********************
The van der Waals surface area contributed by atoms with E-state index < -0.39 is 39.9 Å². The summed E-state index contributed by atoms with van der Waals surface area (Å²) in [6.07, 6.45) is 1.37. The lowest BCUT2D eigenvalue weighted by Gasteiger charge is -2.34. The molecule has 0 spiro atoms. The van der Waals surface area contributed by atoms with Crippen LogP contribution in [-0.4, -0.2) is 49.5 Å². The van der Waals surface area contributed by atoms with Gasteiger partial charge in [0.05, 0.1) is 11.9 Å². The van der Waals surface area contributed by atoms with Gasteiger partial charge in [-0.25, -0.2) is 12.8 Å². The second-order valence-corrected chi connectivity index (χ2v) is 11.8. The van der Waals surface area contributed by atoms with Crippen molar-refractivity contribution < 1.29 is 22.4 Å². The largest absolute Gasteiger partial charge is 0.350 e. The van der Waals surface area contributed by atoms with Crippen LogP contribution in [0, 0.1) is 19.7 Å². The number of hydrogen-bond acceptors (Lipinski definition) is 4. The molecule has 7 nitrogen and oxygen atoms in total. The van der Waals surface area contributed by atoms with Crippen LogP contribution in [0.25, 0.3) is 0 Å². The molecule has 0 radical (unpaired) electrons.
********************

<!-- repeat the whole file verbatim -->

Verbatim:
The van der Waals surface area contributed by atoms with E-state index < -0.39 is 39.9 Å². The summed E-state index contributed by atoms with van der Waals surface area (Å²) in [6.07, 6.45) is 1.37. The lowest BCUT2D eigenvalue weighted by Gasteiger charge is -2.34. The molecule has 0 spiro atoms. The van der Waals surface area contributed by atoms with Crippen LogP contribution in [-0.4, -0.2) is 49.5 Å². The van der Waals surface area contributed by atoms with Gasteiger partial charge in [0.05, 0.1) is 11.9 Å². The van der Waals surface area contributed by atoms with Gasteiger partial charge in [-0.25, -0.2) is 12.8 Å². The second-order valence-corrected chi connectivity index (χ2v) is 11.8. The van der Waals surface area contributed by atoms with Crippen molar-refractivity contribution < 1.29 is 22.4 Å². The largest absolute Gasteiger partial charge is 0.350 e. The van der Waals surface area contributed by atoms with Crippen LogP contribution in [0, 0.1) is 19.7 Å². The number of hydrogen-bond acceptors (Lipinski definition) is 4. The molecule has 7 nitrogen and oxygen atoms in total. The van der Waals surface area contributed by atoms with Crippen LogP contribution in [0.25, 0.3) is 0 Å². The molecule has 0 radical (unpaired) electrons.